Colds and flu

Updated 08 May 2009

1918 - where this flu came from

This deadly flu spread rapidly across the world - often with soldiers returning home from the battlefronts.

The first reported case of this flu occurred at Camp Funston, Kansas on the 4th of March 1918. On the 11th of March at Fort Riley in the same state a soldier reported sick with flu symptoms. By noon there were over a hundred cases and by the end of the week 500. It spread rapidly, but was reasonably mild.

By August 1918, however, the virus had transformed itself into something lethal and appeared almost simultaneously in France, Sierra Leone and Boston.

In New York in mid-October 1918, the death rate for a single day was 700 times higher than normal, with 851 people dying on one day. Within months, across the world, it had killed 20 million people, who died horribly, 'literally drowning as fluid filled their lungs'.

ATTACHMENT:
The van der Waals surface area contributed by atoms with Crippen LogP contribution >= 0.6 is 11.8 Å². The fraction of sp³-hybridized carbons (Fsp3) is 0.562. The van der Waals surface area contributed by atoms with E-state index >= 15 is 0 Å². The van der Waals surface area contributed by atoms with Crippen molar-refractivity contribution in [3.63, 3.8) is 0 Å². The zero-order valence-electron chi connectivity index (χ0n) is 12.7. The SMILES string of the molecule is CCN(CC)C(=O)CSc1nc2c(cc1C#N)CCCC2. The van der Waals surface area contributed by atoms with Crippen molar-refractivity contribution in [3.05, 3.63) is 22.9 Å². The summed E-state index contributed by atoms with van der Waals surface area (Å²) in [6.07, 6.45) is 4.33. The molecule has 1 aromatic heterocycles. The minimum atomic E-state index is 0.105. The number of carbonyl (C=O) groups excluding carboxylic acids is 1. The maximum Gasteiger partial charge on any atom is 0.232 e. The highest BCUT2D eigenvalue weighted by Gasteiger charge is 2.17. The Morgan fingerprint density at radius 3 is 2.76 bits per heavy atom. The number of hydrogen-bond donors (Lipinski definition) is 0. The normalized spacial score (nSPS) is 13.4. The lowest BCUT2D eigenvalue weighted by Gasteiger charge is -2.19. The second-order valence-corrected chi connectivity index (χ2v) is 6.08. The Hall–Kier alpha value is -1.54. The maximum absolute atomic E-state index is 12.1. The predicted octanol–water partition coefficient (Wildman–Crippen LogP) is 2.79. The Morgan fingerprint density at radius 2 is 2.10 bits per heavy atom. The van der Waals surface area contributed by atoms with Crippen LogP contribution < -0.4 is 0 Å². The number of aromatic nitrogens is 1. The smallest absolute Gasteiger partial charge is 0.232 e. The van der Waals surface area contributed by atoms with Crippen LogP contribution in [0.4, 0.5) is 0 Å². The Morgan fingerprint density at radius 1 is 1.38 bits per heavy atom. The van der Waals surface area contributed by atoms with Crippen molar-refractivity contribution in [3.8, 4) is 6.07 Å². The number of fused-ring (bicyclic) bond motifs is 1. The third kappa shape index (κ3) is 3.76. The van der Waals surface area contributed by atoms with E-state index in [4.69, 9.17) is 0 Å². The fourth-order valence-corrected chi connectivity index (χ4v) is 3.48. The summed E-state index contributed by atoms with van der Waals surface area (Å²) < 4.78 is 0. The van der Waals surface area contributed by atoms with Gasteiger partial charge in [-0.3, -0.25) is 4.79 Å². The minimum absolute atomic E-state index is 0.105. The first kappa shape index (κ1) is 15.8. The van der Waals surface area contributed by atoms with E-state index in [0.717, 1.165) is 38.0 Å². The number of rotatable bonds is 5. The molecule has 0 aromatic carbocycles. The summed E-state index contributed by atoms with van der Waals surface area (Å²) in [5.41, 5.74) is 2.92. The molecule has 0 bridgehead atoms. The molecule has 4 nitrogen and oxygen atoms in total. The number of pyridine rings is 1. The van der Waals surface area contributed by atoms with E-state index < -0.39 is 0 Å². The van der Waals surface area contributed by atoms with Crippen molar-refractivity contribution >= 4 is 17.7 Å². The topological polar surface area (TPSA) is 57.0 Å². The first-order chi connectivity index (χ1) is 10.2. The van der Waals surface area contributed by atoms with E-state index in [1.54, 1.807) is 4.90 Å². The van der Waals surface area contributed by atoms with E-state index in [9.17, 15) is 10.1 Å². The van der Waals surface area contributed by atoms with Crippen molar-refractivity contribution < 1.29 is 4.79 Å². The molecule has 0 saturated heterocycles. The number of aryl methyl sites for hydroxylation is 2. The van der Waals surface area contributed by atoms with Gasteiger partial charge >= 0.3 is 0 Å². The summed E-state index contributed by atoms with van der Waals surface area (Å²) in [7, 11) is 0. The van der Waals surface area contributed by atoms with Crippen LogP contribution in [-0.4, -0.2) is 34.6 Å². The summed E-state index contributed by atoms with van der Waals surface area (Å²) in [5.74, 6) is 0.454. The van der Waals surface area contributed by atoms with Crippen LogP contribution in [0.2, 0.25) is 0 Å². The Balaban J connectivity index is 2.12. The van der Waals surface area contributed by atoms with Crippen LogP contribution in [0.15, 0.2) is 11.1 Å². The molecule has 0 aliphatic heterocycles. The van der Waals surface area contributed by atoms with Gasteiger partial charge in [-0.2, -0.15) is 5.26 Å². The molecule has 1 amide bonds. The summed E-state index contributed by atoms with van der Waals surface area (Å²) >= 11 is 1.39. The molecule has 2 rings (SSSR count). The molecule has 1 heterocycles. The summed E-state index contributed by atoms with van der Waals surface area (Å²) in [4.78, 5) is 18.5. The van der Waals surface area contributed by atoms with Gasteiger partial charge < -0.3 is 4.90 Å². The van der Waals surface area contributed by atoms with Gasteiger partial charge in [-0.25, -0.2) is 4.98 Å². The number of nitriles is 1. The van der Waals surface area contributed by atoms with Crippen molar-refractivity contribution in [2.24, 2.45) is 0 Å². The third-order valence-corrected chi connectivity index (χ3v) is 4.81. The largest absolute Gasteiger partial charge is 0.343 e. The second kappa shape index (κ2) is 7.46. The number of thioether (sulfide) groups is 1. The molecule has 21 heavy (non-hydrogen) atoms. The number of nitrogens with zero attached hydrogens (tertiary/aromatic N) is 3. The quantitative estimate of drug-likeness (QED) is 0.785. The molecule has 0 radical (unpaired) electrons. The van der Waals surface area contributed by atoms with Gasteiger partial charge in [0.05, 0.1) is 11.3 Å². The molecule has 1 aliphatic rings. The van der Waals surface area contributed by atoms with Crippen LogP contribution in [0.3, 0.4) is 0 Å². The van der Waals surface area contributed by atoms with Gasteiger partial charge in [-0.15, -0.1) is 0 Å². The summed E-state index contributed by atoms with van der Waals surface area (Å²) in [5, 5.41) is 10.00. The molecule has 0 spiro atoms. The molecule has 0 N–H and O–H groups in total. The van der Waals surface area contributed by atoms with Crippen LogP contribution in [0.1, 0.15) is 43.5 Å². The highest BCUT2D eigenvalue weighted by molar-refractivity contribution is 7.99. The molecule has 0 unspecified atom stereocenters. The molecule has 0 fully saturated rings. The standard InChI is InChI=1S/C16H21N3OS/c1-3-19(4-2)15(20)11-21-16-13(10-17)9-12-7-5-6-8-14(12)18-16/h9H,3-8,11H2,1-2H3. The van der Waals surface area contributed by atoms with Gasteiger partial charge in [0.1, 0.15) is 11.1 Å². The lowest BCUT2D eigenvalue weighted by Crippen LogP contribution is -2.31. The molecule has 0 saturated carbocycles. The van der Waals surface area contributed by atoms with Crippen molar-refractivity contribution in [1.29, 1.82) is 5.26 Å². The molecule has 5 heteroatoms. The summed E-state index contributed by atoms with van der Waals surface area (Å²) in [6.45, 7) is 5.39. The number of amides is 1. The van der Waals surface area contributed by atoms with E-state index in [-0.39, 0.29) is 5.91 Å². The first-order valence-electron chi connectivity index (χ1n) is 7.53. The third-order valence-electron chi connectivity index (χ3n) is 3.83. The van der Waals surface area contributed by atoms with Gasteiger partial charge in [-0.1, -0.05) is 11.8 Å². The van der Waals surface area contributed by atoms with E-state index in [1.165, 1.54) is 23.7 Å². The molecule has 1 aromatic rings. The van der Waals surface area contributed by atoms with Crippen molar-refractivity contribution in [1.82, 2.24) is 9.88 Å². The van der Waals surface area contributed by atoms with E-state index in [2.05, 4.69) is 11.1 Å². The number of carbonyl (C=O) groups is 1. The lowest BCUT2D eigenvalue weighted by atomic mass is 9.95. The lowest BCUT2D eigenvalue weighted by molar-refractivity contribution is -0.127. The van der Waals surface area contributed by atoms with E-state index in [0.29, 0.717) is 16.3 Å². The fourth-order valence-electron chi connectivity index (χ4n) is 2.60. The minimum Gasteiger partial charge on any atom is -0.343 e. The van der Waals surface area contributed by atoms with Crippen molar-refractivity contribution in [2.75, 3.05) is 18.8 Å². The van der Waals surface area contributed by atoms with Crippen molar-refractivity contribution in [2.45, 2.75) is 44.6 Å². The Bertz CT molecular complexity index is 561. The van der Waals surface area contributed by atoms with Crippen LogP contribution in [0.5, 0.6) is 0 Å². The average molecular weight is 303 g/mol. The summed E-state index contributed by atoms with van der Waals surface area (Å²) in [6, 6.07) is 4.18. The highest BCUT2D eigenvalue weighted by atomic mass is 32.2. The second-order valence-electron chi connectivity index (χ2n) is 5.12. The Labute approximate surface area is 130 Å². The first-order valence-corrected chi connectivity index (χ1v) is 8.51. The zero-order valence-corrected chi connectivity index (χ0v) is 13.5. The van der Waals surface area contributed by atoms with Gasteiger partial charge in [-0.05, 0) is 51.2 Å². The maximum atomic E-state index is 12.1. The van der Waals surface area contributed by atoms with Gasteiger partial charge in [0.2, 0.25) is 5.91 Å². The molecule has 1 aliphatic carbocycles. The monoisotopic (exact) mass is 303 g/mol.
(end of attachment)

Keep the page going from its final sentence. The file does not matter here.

Sources for the whole section on the 1918 epidemic in South Africa: SA Railways and Harbour Magazine, December 1918; Phillips, Howard. South Africa's worst Demographic Disaster: The Spanish Influenza Epidemic of 1918. (South African Historical Journal, (20), 1988.

Map: the spread of the 1918 flu

Read more:
How do people get flu?
A day in the life of a flu virus - thoughts and confessions

 

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Flu expert

Dr Heidi van Deventer completed her MBChB (Bachelor of Medicine and Bachelor of Surgery) degree in 2004 at the University of Stellenbosch.
She has additional training in ACLS (Advanced Cardiac Life Support) and PALS (Paediatric Advanced Life Support) as well as biostatistics and epidemiology.

Dr Van Deventer is currently working as a researcher at the Desmond Tutu Tuberculosis Centre at the University of Stellenbosch.

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